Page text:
We Review the S&W Officer Tactical Range Bag


We Review the S&W M&P Officer Tacti... x
We Review the S&W M&P Officer Tactical Range Bag

When buying a range bag you have to balance size and capacity. Too small and you can’t bring everything you need. Too big and it becomes burdensome to carry.

The Smith and Wesson M&P Officer Tactical Range Bag is not short on space. It will get heavy if you fill every pocket, but it is about the size of an average duffle bag for the gym.

M&P® Officer Tactical Range Bag
Smith and Wesson M&P Officer Tactical Range Bag. Use code “double10” to get 10% off your first purchase

Let’s explore the bag in detail and find out whether it meets your criteria.

The Measurements of the Officer Tactical Range Bag

Per the S&W website, the internal dimensions of the main compartment are 18″ wide x 10″ high x 10″ deep. The external dimension are 22″ wide x 14″ high x 10.5″ deep.

The two padded zippered handgun cases are 13.5″ x 9.5″ and the padded carrying strap is 2″ wide and adjustable in length.

I emptied the bag and removed the strap. My food scale weighed it at 3 pounds, 7 ounces. The strap and the extra inserts added 2 pounds, 6 ounces.

Later I loaded it with all the items that I will list for you below and the fully loaded weight was a whopping 27 pounds. I had to switch to the beam scale in the bathroom because the food scale only goes up to 11 pounds.

The Materials Used in the Officer Tactical Range Bag

Smith & Wesson describes the material as “durable ballistic fabric and thick nylon strapping” with “heavy duty hardware, oversized zippers, and top-of-the-line hook and loop closures.”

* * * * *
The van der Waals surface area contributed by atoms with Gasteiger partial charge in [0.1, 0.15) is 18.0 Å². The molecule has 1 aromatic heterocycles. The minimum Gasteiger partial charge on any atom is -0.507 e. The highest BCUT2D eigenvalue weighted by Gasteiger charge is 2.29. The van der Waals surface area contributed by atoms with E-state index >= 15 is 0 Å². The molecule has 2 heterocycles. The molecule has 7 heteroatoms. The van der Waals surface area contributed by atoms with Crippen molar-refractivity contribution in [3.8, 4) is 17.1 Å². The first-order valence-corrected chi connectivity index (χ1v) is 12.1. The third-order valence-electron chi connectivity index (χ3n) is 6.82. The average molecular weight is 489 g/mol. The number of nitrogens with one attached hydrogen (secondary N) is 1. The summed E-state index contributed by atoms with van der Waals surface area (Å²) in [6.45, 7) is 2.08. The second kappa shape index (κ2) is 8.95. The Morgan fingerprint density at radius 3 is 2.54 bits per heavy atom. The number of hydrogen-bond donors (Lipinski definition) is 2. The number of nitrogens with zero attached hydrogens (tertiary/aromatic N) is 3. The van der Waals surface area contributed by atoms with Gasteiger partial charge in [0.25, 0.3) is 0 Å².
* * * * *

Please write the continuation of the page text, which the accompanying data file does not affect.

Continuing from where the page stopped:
I found the material to be as described. The nylon straps are firmly sewn into the body of the bag and feel solid.

The main strap has metal spring clips that clip to the metal tabs sewn into the bag. These will hold plenty of weight. The rectangular insert also has metal tabs sewn into its short sides.

The two zippers at the top are connected by a fabric loop so you can pull them both at the same time. The other zippers have smaller loops of a thin, tightly braided cord reinforced with rubber tubing to make an opening big enough for a large thumb to insert and pull easily.

The two layers of fabric on all sections sandwich thick, stiff padding to help protect your firearms when the bag is dropped or jostled. The outside pockets are constructed with gussets that keep the corners away from the body of the bag, creating more depth.

The hook and loop closures are strong and sewn in place rather than glued. The flaps on two outer pockets are quilted. The bottom of the bag has a removable piece that stiffens it for structural integrity.

The black color will repel stains and does not call attention to itself as military khaki might. The M&P by Smith & Wesson logo is embroidered on the long outer pocket on one side and one of the shorter outer pockets on the other in a silvery gray with just a little shimmer.

Two rectangular 5 1/8″ x 1 3/8″ rubber foot skids on the outside of the bottom serve to elevate the bag 1/4″ to prevent wearing out or dirtying the bottom of the bag. The skids are attached to straps that run the width of the bottom for further fortification. I sew, and this is good sewing.

One round open outer pocket has a grommet on the bottom big enough for me to pull a #2 pencil through it. The grommet is there to disperse moisture if you have to carry something that gets wet.

The Configuration of the Pockets

Smith and Wesson evidently put a lot of thought into the arrangement of this bag. There are pockets in the pockets. I measured them for you.

Let’s call the longest pocket the front. It runs the length of the bag and has a 3 3/4″ wide by 1 7/8″ tall embroidered logo on the right third.

Two 2″ wide nylon straps are sewn into the outside with 7/8″ between them and divided into 10 loops each. You could store pens, laser bores, screwdrivers, and other small diameter items. I managed to get a Ruger SR22 magazine in one but it was rather snug.

This pocket unzips to a fully open position to give you a flat surface. This could be useful if you need to reload or work on your gun and there is no clean surface available. In the pocket there are 8 pouches 4 3/4″ high, suitable for storing magazines. They open 3/4″ at the top.